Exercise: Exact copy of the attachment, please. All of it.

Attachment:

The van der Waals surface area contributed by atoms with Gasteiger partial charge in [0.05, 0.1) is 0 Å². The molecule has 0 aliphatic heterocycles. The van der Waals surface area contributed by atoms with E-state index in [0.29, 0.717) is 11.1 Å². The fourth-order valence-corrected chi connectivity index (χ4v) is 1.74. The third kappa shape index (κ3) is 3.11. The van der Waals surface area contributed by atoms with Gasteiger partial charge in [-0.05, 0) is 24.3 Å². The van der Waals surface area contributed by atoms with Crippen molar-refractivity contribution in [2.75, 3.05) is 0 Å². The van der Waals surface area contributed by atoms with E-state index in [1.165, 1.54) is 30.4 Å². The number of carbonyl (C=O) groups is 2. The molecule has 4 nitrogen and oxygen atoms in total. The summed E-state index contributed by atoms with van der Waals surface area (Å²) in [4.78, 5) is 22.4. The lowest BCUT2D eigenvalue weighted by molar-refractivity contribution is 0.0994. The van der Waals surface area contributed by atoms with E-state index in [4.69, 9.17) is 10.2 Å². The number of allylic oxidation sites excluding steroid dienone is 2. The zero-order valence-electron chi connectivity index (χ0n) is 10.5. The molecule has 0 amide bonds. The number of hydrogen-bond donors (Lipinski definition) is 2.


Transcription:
The van der Waals surface area contributed by atoms with Gasteiger partial charge in [0.05, 0.1) is 0 Å². The molecule has 0 aliphatic heterocycles. The van der Waals surface area contributed by atoms with E-state index in [0.29, 0.717) is 11.1 Å². The fourth-order valence-corrected chi connectivity index (χ4v) is 1.74. The third kappa shape index (κ3) is 3.11. The van der Waals surface area contributed by atoms with Gasteiger partial charge in [-0.05, 0) is 24.3 Å². The van der Waals surface area contributed by atoms with Crippen molar-refractivity contribution in [2.75, 3.05) is 0 Å². The van der Waals surface area contributed by atoms with E-state index in [1.165, 1.54) is 30.4 Å². The number of carbonyl (C=O) groups is 2. The molecule has 4 nitrogen and oxygen atoms in total. The summed E-state index contributed by atoms with van der Waals surface area (Å²) in [4.78, 5) is 22.4. The lowest BCUT2D eigenvalue weighted by molar-refractivity contribution is 0.0994. The van der Waals surface area contributed by atoms with E-state index in [4.69, 9.17) is 10.2 Å². The number of allylic oxidation sites excluding steroid dienone is 2. The zero-order valence-electron chi connectivity index (χ0n) is 10.5. The molecule has 0 amide bonds. The number of hydrogen-bond donors (Lipinski definition) is 2.